Georgia hasn’t given its 16 electoral votes to a Democratic president since Bill Clinton in 1992. But 28 years later, the reliably red Southern state is poised to go blue, in large part because of the visionary efforts of Stacey Abrams.

The Yale Law School graduate, tax attorney, and former Georgia state representative became a rising star when she ran for governor of her home state in 2018, but she also lost that election under a cloud of racially-motivated voter suppression to Brian Kemp. According to an Associated Press investigation on the eve of the election, Kemp, then Georgia’s secretary of state, mass-canceled more than a million voter registrations between 2012 and 2018, and, in the run-up to the tight gubernatorial race, froze an estimated 53,000 registrations, a majority of them belonging to African-American voters.

When Abrams lost by just 55,000 votes, she told Vogue: “I sat shiva for 10 days. Then I started plotting.”

Abrams had long rejected the oversimplification of her state as solely populated by white conservatives. She’d advocated to turn out and protect the vote in Georgia for years: In 2013, as a member of the state legislature, she created a voter-registration nonprofit called the New Georgia Project, which completed 86,000 new voter applications. But after her 2018 loss, she doubled down and became one of the country’s preeminent voting rights activists, launching the nonprofit Fair Fight to combat voter suppression. Riding the wave of support—celebrity, even—she won during the governor’s race (Oprah and John Legend campaigned for her), Abrams traversed the state, hoping to replicate the electoral feats she achieved in her own bid, in which she tripled Latino, Asian-American, and Pacific Islander voter turnout and doubled youth participation in Georgia. As Vogue noted in its profile of Abrams last year: “She inspired 1.2 million Black Democrats in Georgia to vote for her (more than the total number of Democratic gubernatorial voters in 2014)” and “gained the highest percentage of the state’s white Democratic voters in a generation.”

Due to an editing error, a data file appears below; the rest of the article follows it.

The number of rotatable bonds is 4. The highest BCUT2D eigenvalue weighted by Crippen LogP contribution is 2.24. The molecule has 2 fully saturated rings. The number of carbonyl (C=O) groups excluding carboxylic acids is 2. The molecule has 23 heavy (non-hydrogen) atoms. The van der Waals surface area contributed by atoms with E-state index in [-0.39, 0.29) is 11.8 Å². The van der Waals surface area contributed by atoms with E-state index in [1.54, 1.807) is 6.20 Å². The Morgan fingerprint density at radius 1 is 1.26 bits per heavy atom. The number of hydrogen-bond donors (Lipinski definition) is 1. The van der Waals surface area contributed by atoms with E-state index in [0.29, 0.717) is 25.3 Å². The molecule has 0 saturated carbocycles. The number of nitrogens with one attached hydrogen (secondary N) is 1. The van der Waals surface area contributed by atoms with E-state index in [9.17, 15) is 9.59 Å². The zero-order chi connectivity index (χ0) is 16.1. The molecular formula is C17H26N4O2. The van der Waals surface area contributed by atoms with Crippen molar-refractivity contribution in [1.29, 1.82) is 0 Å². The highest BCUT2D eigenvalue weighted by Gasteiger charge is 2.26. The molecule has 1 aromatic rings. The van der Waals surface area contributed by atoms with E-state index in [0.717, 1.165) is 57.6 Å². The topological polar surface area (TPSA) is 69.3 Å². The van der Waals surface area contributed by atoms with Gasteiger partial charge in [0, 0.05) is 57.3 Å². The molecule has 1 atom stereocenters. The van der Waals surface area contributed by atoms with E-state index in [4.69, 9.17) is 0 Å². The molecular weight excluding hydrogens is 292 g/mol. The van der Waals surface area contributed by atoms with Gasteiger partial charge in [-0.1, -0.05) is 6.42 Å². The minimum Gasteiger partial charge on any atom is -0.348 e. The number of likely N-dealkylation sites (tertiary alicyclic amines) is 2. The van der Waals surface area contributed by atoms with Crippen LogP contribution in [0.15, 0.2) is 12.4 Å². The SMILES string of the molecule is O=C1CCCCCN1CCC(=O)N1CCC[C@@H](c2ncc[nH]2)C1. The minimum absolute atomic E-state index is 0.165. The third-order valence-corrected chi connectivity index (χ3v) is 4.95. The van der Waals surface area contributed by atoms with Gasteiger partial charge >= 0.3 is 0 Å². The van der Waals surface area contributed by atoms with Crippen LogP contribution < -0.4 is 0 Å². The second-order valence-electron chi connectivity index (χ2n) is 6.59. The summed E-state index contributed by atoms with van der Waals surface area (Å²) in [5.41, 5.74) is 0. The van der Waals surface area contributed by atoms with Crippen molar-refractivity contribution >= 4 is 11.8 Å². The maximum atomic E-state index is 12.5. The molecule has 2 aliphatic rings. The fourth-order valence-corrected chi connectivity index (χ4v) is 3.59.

“We didn’t fail,” Abrams told one consortium of voters. “In the state of Georgia, we transformed our electorate.”

That work continued, to triumphant effect, into 2020. Building on the efforts of New Georgia Project and others, Abrams and Fair Fight registered a staggering estimated 800,000 new voters since 2018 and helped squash suppressive policies like “exact match,” which had required registrations to precisely match voters’ licenses down to the hyphen, or else risk being tossed out. Abrams told NPR on November 2: “45 percent of those new voters are under the age of 30. 49 percent are people of color. And all 800,000 came on the rolls after November ’18, which means these are voters who weren’t eligible to vote for me but are eligible to participate in this upcoming election.”

They all represent an x-factor as the gap between Biden and Trump narrows and Georgia could flip from red to blue, representing part of the path to a Joe Biden victory. In no uncertain terms, if Georgia clinches Biden the presidency, he has Abrams (who had been a reported VP contender) to thank. The Twitterati is already buzzing with suggestions that Abrams should be awarded with a powerful intra-party post. “If she wants it, Stacey Abrams should be the next DNC Chair,” organizer Rachel R. Rodriguez said.

Others noted that Abrams’s story is political Shakespeare for the way she turned her personal electoral loss into a larger victory; the former candidate who personally encountered racially driven voter suppression rising up to make sure that, next time, people of color could vote in historic numbers. “Can Stacey Abrams Save Democracy?” asked the headline of Vogue’s 2019 profile. I think we have our answer.

Source: vogue.com